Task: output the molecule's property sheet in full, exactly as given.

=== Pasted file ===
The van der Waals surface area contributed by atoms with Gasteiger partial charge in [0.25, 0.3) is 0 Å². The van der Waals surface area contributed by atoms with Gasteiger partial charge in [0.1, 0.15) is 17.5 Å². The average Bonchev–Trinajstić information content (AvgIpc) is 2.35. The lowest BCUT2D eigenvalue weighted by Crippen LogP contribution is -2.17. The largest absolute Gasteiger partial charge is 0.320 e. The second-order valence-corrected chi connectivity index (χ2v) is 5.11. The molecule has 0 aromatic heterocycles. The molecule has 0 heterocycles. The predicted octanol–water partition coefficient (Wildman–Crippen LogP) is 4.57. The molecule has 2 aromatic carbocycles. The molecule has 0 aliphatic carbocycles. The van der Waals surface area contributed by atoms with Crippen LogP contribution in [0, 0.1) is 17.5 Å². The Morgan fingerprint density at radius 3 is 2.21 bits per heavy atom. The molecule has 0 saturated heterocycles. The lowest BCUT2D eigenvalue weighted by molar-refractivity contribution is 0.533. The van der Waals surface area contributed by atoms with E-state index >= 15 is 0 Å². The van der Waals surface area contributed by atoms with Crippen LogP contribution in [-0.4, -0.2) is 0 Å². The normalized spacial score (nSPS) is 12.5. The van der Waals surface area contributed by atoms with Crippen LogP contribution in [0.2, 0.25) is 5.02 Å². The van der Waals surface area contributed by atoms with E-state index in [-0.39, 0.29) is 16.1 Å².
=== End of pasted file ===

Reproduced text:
The van der Waals surface area contributed by atoms with Gasteiger partial charge in [0.25, 0.3) is 0 Å². The van der Waals surface area contributed by atoms with Gasteiger partial charge in [0.1, 0.15) is 17.5 Å². The average Bonchev–Trinajstić information content (AvgIpc) is 2.35. The lowest BCUT2D eigenvalue weighted by Crippen LogP contribution is -2.17. The largest absolute Gasteiger partial charge is 0.320 e. The second-order valence-corrected chi connectivity index (χ2v) is 5.11. The molecule has 0 aromatic heterocycles. The molecule has 0 heterocycles. The predicted octanol–water partition coefficient (Wildman–Crippen LogP) is 4.57. The molecule has 2 aromatic carbocycles. The molecule has 0 aliphatic carbocycles. The van der Waals surface area contributed by atoms with Crippen LogP contribution in [0, 0.1) is 17.5 Å². The Morgan fingerprint density at radius 3 is 2.21 bits per heavy atom. The molecule has 0 saturated heterocycles. The lowest BCUT2D eigenvalue weighted by molar-refractivity contribution is 0.533. The van der Waals surface area contributed by atoms with E-state index >= 15 is 0 Å². The van der Waals surface area contributed by atoms with Crippen LogP contribution in [-0.4, -0.2) is 0 Å². The normalized spacial score (nSPS) is 12.5. The van der Waals surface area contributed by atoms with Crippen LogP contribution in [0.2, 0.25) is 5.02 Å². The van der Waals surface area contributed by atoms with E-state index in [-0.39, 0.29) is 16.1 Å².